Design question: managing limited resources

Discussion in 'C++' started by Torsten Wiebesiek, Feb 18, 2005.

  1. Hi,

    I am currently working on a computer vision system. At the moment I'm adding
    support for firewire cameras. Since there is only one firewire system on a
    computer, I have writen a firewire manager class as Singleton.

    User access to firewire camera objects should only be accessable via
    refereces obtained from this manager class. I want to avoid the creation of
    more than one camera object accessing the same physical camera.

    One solution might be making the constuctor (and the copy constructor) of
    the camera class private and declaring the manager class a 'friend' to the
    camera class:

    class FwCamera {
    private:
    FwCamera ();
    public:
    ...
    friend class FwManager;
    }

    class FwManager {
    public:
    FwCamera& getCamera(int number_of_camera);
    ...
    }

    Now only FwManger can control the construction and destruction of FwCamera
    objects. The user can only get access to camera objects via the manager
    class.

    What I don't like is the keyword 'friend'. Is there a better way, to achieve
    my my goals?

    Thanks in advance,

    Torsten
    Torsten Wiebesiek, Feb 18, 2005
    #1
    1. Advertising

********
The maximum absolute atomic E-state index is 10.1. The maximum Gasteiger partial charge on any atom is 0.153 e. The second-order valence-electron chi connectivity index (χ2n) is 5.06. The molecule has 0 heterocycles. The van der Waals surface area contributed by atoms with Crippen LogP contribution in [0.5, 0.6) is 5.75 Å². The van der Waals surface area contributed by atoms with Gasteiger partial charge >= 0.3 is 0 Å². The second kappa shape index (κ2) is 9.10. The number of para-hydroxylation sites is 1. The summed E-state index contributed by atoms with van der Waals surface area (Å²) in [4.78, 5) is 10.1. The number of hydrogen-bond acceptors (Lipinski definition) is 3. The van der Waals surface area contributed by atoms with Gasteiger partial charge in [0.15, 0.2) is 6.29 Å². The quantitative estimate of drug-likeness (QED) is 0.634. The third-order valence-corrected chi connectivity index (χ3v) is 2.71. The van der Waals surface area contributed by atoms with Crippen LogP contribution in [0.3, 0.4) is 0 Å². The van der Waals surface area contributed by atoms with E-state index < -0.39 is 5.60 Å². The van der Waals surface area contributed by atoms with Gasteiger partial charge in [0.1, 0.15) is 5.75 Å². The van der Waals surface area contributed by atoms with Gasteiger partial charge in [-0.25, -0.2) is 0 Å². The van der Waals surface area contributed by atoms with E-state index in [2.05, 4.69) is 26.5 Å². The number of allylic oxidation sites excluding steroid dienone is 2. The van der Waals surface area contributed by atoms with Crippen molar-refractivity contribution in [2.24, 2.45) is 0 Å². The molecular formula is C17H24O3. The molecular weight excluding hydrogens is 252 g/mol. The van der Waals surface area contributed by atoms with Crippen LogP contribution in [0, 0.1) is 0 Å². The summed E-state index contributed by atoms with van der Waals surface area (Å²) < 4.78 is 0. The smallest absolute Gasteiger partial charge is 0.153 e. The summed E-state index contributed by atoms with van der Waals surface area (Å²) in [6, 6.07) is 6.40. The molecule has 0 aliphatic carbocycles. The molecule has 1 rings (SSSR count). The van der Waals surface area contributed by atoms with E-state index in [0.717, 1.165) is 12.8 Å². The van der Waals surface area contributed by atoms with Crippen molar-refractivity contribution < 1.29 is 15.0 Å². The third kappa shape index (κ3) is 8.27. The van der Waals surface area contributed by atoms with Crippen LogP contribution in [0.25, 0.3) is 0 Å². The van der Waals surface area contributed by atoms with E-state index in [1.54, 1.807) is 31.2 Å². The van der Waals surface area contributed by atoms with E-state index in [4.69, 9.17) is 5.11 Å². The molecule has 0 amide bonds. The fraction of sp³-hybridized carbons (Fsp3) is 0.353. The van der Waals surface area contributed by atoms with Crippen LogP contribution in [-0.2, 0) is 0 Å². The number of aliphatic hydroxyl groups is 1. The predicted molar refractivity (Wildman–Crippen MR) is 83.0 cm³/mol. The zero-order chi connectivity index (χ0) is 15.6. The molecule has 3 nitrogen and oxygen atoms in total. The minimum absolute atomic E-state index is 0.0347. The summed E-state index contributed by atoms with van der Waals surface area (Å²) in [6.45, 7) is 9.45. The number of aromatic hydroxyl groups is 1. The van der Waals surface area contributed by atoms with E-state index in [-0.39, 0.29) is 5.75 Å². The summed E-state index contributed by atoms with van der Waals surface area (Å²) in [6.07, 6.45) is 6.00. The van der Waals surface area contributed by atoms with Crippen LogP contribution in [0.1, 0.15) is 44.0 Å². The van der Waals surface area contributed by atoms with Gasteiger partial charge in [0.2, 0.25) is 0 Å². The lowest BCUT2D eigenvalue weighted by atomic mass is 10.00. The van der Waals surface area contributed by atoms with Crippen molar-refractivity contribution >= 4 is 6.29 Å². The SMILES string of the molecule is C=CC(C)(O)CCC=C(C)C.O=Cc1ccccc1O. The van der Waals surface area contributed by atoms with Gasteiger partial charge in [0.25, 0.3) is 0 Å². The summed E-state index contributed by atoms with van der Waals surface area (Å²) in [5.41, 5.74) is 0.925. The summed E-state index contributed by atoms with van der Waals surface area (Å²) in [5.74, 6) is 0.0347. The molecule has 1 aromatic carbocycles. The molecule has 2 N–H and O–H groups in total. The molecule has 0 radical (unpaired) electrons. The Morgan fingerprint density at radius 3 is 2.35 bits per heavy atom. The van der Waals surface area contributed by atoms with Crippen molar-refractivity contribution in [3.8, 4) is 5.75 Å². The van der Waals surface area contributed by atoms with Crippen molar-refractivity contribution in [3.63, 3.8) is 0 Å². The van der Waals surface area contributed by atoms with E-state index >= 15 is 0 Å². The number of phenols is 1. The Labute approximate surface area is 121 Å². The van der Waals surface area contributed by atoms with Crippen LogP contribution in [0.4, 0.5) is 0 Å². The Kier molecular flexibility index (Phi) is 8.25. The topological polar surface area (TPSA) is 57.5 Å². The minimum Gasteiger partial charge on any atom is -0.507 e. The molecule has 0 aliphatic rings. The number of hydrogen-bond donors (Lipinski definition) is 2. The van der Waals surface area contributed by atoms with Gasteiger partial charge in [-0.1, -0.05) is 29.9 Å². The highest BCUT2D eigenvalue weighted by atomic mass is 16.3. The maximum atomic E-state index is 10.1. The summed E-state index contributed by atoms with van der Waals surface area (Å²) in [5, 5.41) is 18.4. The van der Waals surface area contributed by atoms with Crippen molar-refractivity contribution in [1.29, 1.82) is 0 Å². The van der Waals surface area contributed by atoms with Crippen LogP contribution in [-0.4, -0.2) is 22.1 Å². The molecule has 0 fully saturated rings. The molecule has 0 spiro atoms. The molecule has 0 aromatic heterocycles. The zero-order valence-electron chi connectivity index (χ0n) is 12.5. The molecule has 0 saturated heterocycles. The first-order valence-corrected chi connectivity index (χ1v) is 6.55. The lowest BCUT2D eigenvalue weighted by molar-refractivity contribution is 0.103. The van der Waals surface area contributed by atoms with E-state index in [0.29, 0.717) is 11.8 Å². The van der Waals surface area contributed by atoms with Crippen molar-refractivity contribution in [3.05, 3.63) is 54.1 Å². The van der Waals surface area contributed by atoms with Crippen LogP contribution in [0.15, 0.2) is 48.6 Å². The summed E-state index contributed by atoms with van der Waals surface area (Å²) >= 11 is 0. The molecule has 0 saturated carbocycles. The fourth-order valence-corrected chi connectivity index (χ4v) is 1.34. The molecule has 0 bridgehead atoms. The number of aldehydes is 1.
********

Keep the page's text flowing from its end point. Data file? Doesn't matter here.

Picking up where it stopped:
2. Torsten Wiebesiek wrote:
    > I am currently working on a computer vision system. At the moment I'm adding
    > support for firewire cameras. Since there is only one firewire system on a
    > computer, I have writen a firewire manager class as Singleton.
    >
    > User access to firewire camera objects should only be accessable via
    > refereces obtained from this manager class. I want to avoid the creation of
    > more than one camera object accessing the same physical camera.
    >
    > One solution might be making the constuctor (and the copy constructor) of
    > the camera class private and declaring the manager class a 'friend' to the
    > camera class:
    >
    > class FwCamera {
    > private:
    > FwCamera ();
    > public:
    > ...
    > friend class FwManager;
    > }
    >
    > class FwManager {
    > public:
    > FwCamera& getCamera(int number_of_camera);
    > ...
    > }
    >
    > Now only FwManger can control the construction and destruction of FwCamera
    > objects. The user can only get access to camera objects via the manager
    > class.
    >
    > What I don't like is the keyword 'friend'. Is there a better way, to achieve
    > my my goals?


    Have either a nested class in FwCamera, which will keep the record of the
    cameras it creates. Essentially you just put your FwManager inside the
    FwCamera class and let them talk to each other.

    If your compiler is such that will still require to declare FwManager
    a friend (shouldn't really be necessary since it's a member and a member
    should be allowed to access all members of its class), then you just
    dissolve the managing functionality in the FwCamera class itself -- have